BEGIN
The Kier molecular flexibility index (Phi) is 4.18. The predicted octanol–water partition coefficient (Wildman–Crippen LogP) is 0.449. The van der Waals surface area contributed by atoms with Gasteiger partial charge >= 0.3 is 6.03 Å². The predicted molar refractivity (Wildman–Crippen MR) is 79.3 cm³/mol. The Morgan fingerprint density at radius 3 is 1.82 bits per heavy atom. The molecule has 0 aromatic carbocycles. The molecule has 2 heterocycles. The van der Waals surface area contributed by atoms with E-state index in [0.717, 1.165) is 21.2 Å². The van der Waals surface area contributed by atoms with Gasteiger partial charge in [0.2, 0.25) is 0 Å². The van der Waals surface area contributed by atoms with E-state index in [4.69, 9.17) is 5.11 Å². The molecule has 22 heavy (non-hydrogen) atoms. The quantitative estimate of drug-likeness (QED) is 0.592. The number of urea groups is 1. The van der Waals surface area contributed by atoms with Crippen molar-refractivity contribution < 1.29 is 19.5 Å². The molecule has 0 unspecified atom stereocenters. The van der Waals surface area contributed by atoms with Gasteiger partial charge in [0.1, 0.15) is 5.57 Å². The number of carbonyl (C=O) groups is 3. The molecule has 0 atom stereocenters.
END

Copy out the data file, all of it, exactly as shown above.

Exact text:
The Kier molecular flexibility index (Phi) is 4.18. The predicted octanol–water partition coefficient (Wildman–Crippen LogP) is 0.449. The van der Waals surface area contributed by atoms with Gasteiger partial charge >= 0.3 is 6.03 Å². The predicted molar refractivity (Wildman–Crippen MR) is 79.3 cm³/mol. The Morgan fingerprint density at radius 3 is 1.82 bits per heavy atom. The molecule has 0 aromatic carbocycles. The molecule has 2 heterocycles. The van der Waals surface area contributed by atoms with E-state index in [0.717, 1.165) is 21.2 Å². The van der Waals surface area contributed by atoms with Gasteiger partial charge in [0.2, 0.25) is 0 Å². The van der Waals surface area contributed by atoms with E-state index in [4.69, 9.17) is 5.11 Å². The molecule has 22 heavy (non-hydrogen) atoms. The quantitative estimate of drug-likeness (QED) is 0.592. The number of urea groups is 1. The van der Waals surface area contributed by atoms with Crippen molar-refractivity contribution < 1.29 is 19.5 Å². The molecule has 0 unspecified atom stereocenters. The van der Waals surface area contributed by atoms with Gasteiger partial charge in [0.1, 0.15) is 5.57 Å². The number of carbonyl (C=O) groups is 3. The molecule has 0 atom stereocenters.